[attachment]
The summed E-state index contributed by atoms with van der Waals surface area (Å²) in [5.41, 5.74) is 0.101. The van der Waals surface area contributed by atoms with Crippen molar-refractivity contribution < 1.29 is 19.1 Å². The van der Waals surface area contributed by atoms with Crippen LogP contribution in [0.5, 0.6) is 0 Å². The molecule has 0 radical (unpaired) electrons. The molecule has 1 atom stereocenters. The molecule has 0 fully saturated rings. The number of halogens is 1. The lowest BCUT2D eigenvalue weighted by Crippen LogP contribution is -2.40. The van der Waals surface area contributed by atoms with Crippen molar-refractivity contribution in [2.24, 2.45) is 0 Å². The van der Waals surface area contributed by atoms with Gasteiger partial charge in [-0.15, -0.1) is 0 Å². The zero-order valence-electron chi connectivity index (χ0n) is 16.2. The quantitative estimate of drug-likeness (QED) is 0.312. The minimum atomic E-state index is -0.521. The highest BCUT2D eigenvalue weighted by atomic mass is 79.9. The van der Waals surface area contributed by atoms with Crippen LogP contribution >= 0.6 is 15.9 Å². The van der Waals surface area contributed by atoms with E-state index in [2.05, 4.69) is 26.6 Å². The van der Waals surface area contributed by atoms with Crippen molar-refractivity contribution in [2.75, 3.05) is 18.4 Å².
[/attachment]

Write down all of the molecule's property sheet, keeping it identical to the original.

The summed E-state index contributed by atoms with van der Waals surface area (Å²) in [5.41, 5.74) is 0.101. The van der Waals surface area contributed by atoms with Crippen molar-refractivity contribution < 1.29 is 19.1 Å². The van der Waals surface area contributed by atoms with Crippen LogP contribution in [0.5, 0.6) is 0 Å². The molecule has 0 radical (unpaired) electrons. The molecule has 1 atom stereocenters. The molecule has 0 fully saturated rings. The number of halogens is 1. The lowest BCUT2D eigenvalue weighted by Crippen LogP contribution is -2.40. The van der Waals surface area contributed by atoms with Crippen molar-refractivity contribution in [2.24, 2.45) is 0 Å². The van der Waals surface area contributed by atoms with Gasteiger partial charge in [-0.15, -0.1) is 0 Å². The zero-order valence-electron chi connectivity index (χ0n) is 16.2. The quantitative estimate of drug-likeness (QED) is 0.312. The minimum atomic E-state index is -0.521. The highest BCUT2D eigenvalue weighted by atomic mass is 79.9. The van der Waals surface area contributed by atoms with Crippen LogP contribution >= 0.6 is 15.9 Å². The van der Waals surface area contributed by atoms with E-state index in [2.05, 4.69) is 26.6 Å². The van der Waals surface area contributed by atoms with Crippen molar-refractivity contribution in [2.75, 3.05) is 18.4 Å².